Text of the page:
Fast forward 4 Years. Another Olympic adventure has begun for many athletes and fans, but for the Stepan’s the Winter Olympics now carry the greatest sense of nostalgia back to them. Four years ago they saved a life. Four years ago they built a family. They would argue that Jake also saved them. They opened their hearts and home to a pup devastated by circumstance. “I actually had no knowledge of what was going on with all of the stray animals until we got over there. Once we landed in Sochi and were driving from the airport to our hotel, we saw at least a dozen stray dogs along the way and it was devastating.”
Typically, athletes and their families have hopes of returning home from the Olympics with a medal or breaking a personal record, but life changed in the best way possible for the Stepan’s. “I don’t even know if I can put into words the impact Jake has had on our lives the last 4 years. He brings such joy to our family each and every day. He is the most loyal and loving dog and he has been the best big brother to both our kiddos. We really can’t imagine our lives without him now!” The Stepan’s now reside in Arizona where Derek plays for the Coyotes and Stephanie takes the helm of household CEO, raising their two children Max and Weslie.
Jake is a well-loved and well-traveled pooch. Even though they currently live in Arizona, Jake was taken from the streets of Sochi to the high-rise skyscapes of New York, and currently, summers in Minnesota-which is his favorite by far says the family. They spend most of their time outside and you can always find Jake in the lake, mastering his doggy paddle.
Jake is living the life he probably never imagined could exist. But regardless of that knowledge, he knows he was rescued. “I always think to myself that Jake knows we rescued him because he is so loyal and protective of our family,” Stepan affirms.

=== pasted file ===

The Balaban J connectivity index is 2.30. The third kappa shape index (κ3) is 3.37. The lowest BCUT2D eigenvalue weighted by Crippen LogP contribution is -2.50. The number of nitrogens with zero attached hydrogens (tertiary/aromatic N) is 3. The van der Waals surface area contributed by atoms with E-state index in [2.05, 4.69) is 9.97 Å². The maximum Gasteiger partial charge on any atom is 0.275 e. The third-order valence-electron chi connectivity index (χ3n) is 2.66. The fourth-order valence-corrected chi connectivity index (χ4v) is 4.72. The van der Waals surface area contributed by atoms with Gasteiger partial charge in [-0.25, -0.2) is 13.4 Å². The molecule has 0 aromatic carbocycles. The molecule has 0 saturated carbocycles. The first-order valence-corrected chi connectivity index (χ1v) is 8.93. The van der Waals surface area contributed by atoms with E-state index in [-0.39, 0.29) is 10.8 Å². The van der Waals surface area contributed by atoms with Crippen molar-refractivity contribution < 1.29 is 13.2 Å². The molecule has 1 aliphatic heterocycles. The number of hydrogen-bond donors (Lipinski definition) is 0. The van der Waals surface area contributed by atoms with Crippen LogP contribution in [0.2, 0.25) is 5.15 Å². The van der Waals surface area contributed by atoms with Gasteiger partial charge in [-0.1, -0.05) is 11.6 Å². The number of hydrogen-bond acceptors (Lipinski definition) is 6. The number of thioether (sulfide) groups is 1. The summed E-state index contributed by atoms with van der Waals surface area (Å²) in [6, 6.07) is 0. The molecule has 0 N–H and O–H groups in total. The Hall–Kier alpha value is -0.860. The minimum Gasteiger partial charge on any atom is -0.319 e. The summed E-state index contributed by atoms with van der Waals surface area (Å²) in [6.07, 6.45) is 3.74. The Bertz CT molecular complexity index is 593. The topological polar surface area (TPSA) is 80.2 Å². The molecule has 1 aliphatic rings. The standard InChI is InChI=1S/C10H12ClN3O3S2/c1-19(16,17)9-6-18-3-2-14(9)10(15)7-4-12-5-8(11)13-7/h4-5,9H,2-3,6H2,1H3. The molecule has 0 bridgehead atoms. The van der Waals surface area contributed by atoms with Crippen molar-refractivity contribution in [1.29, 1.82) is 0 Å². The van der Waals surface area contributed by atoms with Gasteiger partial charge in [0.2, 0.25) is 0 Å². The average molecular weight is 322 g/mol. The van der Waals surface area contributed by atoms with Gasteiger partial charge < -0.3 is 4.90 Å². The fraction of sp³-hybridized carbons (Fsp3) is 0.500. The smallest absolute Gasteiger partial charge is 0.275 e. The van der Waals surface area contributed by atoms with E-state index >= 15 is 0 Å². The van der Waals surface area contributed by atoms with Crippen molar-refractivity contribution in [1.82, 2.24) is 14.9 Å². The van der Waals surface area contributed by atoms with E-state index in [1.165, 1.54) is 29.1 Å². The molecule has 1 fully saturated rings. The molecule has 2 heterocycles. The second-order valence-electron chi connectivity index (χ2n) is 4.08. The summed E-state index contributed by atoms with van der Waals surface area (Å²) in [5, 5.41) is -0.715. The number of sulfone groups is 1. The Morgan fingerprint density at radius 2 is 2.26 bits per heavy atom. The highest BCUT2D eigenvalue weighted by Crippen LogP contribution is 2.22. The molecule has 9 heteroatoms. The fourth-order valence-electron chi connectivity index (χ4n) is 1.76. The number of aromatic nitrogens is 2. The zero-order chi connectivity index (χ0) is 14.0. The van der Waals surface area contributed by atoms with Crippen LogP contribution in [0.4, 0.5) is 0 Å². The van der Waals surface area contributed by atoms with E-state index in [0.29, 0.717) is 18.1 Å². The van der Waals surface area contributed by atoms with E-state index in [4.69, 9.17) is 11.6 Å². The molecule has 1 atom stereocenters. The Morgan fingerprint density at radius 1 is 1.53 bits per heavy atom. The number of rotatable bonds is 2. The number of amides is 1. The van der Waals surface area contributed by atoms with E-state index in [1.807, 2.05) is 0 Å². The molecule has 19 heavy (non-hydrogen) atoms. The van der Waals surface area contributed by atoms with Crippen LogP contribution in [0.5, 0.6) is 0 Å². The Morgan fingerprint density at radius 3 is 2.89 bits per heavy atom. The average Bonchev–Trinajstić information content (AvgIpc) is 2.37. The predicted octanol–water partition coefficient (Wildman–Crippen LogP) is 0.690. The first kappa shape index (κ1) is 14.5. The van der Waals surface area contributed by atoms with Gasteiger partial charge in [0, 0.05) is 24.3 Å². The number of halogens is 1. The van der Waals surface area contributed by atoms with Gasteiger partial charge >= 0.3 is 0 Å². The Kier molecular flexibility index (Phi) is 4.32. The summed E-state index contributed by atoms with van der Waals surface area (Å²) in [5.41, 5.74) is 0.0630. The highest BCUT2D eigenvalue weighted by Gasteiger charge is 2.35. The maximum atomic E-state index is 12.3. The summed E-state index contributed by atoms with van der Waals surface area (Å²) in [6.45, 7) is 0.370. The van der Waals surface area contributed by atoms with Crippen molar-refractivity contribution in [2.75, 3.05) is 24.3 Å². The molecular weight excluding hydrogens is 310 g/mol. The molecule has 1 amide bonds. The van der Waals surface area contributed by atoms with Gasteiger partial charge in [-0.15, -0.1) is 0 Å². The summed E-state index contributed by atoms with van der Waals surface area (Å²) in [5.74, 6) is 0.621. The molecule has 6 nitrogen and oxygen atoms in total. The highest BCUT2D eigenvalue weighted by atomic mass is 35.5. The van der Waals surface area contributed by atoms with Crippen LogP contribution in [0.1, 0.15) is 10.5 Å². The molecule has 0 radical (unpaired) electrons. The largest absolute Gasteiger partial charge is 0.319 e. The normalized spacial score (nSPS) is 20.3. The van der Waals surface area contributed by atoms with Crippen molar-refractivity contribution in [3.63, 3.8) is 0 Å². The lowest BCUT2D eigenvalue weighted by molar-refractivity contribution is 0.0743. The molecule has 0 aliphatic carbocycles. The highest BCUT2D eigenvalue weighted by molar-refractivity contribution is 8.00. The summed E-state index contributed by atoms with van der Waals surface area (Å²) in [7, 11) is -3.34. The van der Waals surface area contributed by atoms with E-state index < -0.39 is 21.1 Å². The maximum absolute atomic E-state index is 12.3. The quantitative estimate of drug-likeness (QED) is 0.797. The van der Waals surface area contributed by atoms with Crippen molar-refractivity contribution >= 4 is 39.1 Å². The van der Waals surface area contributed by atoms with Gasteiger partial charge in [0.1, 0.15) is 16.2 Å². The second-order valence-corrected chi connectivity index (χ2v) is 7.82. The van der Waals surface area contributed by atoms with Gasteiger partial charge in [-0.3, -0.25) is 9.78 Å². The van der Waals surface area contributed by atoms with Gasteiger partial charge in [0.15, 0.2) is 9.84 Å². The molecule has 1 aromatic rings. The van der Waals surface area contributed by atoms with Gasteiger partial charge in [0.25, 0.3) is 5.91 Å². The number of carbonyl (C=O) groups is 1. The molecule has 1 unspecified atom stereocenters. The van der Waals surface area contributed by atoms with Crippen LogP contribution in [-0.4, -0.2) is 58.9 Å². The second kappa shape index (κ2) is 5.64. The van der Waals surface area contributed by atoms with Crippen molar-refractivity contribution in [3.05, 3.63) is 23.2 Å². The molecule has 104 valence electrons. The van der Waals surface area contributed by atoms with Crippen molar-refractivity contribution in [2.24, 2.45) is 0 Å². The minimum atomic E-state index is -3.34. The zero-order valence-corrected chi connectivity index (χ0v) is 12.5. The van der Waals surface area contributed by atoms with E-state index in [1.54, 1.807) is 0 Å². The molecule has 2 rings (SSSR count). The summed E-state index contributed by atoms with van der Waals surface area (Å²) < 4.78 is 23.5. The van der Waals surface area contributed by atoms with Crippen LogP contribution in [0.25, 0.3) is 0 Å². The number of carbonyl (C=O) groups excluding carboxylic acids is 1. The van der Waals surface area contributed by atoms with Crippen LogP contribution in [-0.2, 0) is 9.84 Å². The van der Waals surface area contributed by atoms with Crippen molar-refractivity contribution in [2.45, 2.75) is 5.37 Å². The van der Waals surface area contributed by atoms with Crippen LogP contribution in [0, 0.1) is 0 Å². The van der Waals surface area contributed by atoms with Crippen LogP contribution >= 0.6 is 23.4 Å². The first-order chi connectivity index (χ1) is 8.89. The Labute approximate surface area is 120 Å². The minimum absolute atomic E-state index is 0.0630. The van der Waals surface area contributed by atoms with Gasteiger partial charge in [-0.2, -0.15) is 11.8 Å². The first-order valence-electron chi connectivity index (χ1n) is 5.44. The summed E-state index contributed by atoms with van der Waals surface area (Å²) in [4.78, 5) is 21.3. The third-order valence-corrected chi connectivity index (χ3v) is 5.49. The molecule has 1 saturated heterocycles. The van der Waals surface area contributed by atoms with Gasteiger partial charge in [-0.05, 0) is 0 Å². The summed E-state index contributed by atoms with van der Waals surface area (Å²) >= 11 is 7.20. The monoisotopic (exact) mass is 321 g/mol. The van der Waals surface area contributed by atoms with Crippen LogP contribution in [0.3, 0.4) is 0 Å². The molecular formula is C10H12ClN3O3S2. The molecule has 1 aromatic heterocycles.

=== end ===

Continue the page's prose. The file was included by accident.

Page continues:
According to the America Society of Preventing Cruelty to Animals (SPCA) over 1.5 million animals are euthanized each year in shelters. That number has decreased since 2011 by 1.1 million mostly due in part to adoption efforts. A notion that resonates deeply with the Stepan family. “I always knew I wanted to adopt/rescue a dog instead of going to a breeder, but we were always apprehensive about finding the “right” dog for us. Adopting a dog that didn’t have a home was really important to both of us.” Stepan affirms.
The Stepan’s and Kevin Shattenkirk’s (NY Rangers) parents rescued Sochi Jake and Sochi Junior and do not regret the decision for a minute. They highly recommend adopting a pet for your home.
“100%. It was one of the best decisions we made. There are SO many animals out there that need a home and I always encourage people to “adopt don’t shop”- you’ll be saving their life and they will love you forever because of it!”
The Olympic games pull at us on an emotional level. Whether it is through the celebration of wins, of worldwide unity, stories of resilience, injury, or empathy, we are reminded that greatness happens when we work at it, when we give it a chance, when we put ourselves out there and pay the universe back for what it gives us every day. Animals work in the exact same way. They constantly strive to love us, to please us, to rest a head on our knee when we feel lost. They are our greatest supporters and cheerleaders. They have an innate ability to simplify the notion that survival and success are built on the basis of belief and love. Believe that you can save a life. Believe that every creature is worthy of a place in this world and in your home.
Thanks to families like the Stepan’s and the Shatterkirks, there is greater joy in this world.
Thank you to those who adopt. Thank you to those who advocate. Thank you for saving a life.